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More on the Sweden-Austria tax treaty

(by Peter Sundgren)

 

The Sweden-Austria tax treaty which was signed originally in1959 is the oldest bilateral tax  treaty in force as far as both countries are concerned. At its latest revision in 1991, it was agreed that the treaty was outdated in several respects and that one should negotiate a new treaty “as soon as possible”. Talks were subsequently started and resulted in an initialed draft in 1995. Since then, however, nothing has happened. When inquiring about the treaty the answer, over the last eleven years, has been that an “exchange of letters is in progress”.

 

Article 8 of the treaty gives exclusive taxing rights on share gains to the country of residence. In addition Austria since 1 January 1992, only taxes that part of the appreciation of the shares that occurs during the shareholders residence in Austria. A common description hereof is that Austria ‘steps up’ the acquisition cost of the shares to the market value at the time of entry of the tax payer to Austria. Accordingly, a Swedish resident shareholder who moves to and becomes a resident of Austria  will be exempted from capital gains taxation in Sweden under the treaty and pay Austrian tax only on that part of the appreciation that takes place after the shareholder moved to Austria. If the sale of the shares takes place immediately thereafter the gain will of course be (virtually) nil. Or, in other words, the interaction of the treaty and Austrian domestic tax law gives rise to a double non-taxation situation. As aforementioned this situation has now prevailed for fifteen years without anything having been done about it.

 

Interesting in a still wider historical context is that Sweden in 1983 introduced a so called 10-year rule subjecting Swedish residents who move abroad to Swedish capital gains taxation if the sale occurs at any time during a ten year period after giving up Swedish tax residence. Parliament of course realized that this law, with regard to treaty states where the capital gains tax article was drawn up as it is with for instance Austria, would be quite ineffective and therefore instructed the Government to go ahead and renegotiate these treaties. This is now twenty-three years ago. According to a recent Austrian notice Sweden has indeed attempted to put a stop to the present “Steuerschlupfloch” in the treaty for the last ten years but that these efforts have been “dilatorily” treated by the Austrians.

 

Several times in the 90s I reported from the Institute of Foreign Law about the developments of the Sweden-Austria treaty and in 2001 I concluded that the procrastination, however, “was good news for Swedish shareholders moving to Austria who could thus continue to collect their tax free share gains”.

 

In late 2005 I gave a speech at the Gothenburg Business School reporting that the swell of Swedish shareholders moving to Austria had risen to tsunami proportions. In February of this year I wrote a notice on the matter on this webbsite.

 

A couple of weeks later  our (social democratic and now ex-)finance minister Pär Nuder responded to a question on a radio interview why nothing had been done about the capital gains ‘loop-hole’ in the Sweden-Austria tax treaty. Because he had been in office for such a short time he unblushingly blamed his predecessors herefor. Then, however, he sheepishly added that he would immediately look into the matter.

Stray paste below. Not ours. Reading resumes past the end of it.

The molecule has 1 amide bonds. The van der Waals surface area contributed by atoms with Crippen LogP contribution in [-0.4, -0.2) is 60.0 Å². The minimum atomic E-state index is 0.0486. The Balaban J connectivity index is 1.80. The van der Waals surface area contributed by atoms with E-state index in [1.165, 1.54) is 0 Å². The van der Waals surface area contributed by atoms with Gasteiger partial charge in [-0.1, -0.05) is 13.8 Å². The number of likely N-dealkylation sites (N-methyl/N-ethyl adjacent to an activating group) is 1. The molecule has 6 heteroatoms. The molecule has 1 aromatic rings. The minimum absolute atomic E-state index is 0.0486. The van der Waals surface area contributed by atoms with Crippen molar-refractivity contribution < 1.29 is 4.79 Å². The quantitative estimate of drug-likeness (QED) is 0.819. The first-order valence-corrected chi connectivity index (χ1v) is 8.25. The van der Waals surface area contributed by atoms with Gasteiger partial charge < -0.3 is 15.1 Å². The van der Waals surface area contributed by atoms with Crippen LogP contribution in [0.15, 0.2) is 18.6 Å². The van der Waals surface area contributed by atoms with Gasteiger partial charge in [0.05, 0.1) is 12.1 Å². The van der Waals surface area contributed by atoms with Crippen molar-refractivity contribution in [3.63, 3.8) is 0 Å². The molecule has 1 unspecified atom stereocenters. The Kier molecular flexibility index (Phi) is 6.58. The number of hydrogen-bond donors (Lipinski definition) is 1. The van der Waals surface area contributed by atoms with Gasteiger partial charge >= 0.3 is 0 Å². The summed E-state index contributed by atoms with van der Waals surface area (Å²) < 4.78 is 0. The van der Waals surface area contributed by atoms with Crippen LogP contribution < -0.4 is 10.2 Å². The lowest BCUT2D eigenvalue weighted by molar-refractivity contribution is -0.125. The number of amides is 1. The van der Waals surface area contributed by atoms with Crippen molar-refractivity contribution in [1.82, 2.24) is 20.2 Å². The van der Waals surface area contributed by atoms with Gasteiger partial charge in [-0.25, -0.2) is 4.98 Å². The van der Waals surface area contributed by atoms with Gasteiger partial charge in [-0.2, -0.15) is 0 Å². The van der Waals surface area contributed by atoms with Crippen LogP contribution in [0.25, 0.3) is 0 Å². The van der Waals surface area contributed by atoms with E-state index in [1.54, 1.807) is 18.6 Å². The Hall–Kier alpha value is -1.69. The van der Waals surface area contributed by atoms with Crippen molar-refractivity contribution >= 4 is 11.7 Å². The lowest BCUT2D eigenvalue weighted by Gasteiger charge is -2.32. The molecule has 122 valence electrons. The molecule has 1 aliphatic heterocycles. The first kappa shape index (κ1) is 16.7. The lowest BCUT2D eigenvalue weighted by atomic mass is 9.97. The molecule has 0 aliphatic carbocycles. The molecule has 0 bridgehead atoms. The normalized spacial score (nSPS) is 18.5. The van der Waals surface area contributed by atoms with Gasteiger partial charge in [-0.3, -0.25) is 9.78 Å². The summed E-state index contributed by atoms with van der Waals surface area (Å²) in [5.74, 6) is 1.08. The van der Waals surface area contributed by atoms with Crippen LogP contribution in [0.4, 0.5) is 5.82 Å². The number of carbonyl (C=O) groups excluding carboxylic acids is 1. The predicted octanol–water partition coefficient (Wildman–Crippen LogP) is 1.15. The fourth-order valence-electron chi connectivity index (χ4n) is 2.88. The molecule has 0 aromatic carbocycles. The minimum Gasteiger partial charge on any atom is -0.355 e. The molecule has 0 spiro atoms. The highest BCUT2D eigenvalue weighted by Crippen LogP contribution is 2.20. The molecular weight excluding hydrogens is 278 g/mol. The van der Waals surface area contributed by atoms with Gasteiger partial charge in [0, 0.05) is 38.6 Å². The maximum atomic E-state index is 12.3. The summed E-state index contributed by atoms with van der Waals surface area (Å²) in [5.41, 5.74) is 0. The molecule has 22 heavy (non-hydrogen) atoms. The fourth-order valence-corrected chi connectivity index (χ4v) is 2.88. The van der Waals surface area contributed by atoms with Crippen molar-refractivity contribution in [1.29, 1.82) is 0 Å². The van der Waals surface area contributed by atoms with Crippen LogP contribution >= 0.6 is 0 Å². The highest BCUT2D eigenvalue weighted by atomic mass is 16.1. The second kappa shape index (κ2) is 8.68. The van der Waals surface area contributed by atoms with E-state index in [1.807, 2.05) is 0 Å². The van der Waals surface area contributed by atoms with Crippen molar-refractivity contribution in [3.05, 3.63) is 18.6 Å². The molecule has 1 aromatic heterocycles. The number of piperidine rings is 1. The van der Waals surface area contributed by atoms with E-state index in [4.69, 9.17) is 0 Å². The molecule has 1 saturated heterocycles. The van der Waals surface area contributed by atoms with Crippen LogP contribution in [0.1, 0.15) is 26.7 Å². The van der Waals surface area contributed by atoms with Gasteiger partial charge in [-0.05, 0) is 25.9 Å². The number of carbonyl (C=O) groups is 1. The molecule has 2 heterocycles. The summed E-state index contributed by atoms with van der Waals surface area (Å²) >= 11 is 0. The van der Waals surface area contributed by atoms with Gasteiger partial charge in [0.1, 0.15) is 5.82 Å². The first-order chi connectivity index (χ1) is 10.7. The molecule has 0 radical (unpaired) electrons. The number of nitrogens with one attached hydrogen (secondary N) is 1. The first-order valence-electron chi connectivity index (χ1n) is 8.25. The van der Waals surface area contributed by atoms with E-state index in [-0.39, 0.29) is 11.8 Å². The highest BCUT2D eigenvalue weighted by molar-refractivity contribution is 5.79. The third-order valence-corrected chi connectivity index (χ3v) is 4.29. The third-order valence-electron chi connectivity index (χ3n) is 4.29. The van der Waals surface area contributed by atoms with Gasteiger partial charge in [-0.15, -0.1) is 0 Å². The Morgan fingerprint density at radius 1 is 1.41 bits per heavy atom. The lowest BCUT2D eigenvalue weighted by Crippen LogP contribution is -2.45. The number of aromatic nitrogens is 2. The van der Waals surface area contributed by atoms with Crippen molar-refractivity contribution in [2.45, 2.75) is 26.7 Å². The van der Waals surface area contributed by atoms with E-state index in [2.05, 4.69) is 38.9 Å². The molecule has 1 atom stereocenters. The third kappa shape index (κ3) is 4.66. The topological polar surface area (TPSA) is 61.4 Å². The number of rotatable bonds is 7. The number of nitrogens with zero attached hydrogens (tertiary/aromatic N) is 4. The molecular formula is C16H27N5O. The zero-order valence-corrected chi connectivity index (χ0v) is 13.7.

In the meantime, the tax authorities have been engaged in investigating the extent of the tax losses resulting from this double non-taxation situation. Their conclusion is mind boggling! Accordingly, it has been determined that in the time period 2000-2005, the shortfall of Swedish capital gains taxes has amounted to 3.1 billion (3100 000 000 million) SEK. An Austrian estimate of that period is 500 million Euros. And this does not take into consideration the big ‘tax kills’ that took place during the IT-boom in the late 90s. Therefore, all told, it seems like the loss to the Swedish revenue from this little ‘Austrian affair’ alone may have amounted to around 8-10 billion SEK. This compares to  about a quarter of the Swedish defence budget!

 

Now things began to move fast in the Finance Ministry – very fast indeed! Urgent talks were resumed with Austria in May and a new protocol to the treaty was drafted by early July. This text was immediately, and in the midst of our (lazy) summer vacation season, remitted to the Regional Tax Appeals Court (Kammarrätten) in Jönköping and the Tax Authorities for scrutiny who both rapidly reported back that they had no objections regarding the protocol. Shortly thereafter, on 21 August, the protocol was signed by the Swedish and Austrian Governments.

 

Then things started to go awry.

 

But first a short account of the protocol: It allows Sweden to tax that part of the gain on the shares that has accumulated up and until the time in point that the shareholder becomes a resident of Austria and the rest of the gain, in accordance with its legislation, may be taxed by this latter country. This method, whereby the tax base is divided between the two contracting states is quite extraordinary. (It has,however, existed in a terminated treaty with New Zealand and the income of the Kirunavaara-Lousavaara minefields in Lappland, under a special agreement, is also shared by Sweden and Norway.)

 

A problem, however, regarding the new protocol, has cropped up in its enter into force provisions! These rules provide:

a)      that the protocol applies only to individuals that have taken up residence in Austria later than 21 August when the protocol was signed, (so that unsuspecting and innocent shareholders who moved to Austria before that date would not be affected),

b)      that the protocol enters into force on the thirtieth day after the day when appropriate notices have been exchanged determining that the two states respectively have completed the constitutional measures required for making the protocol enter into force and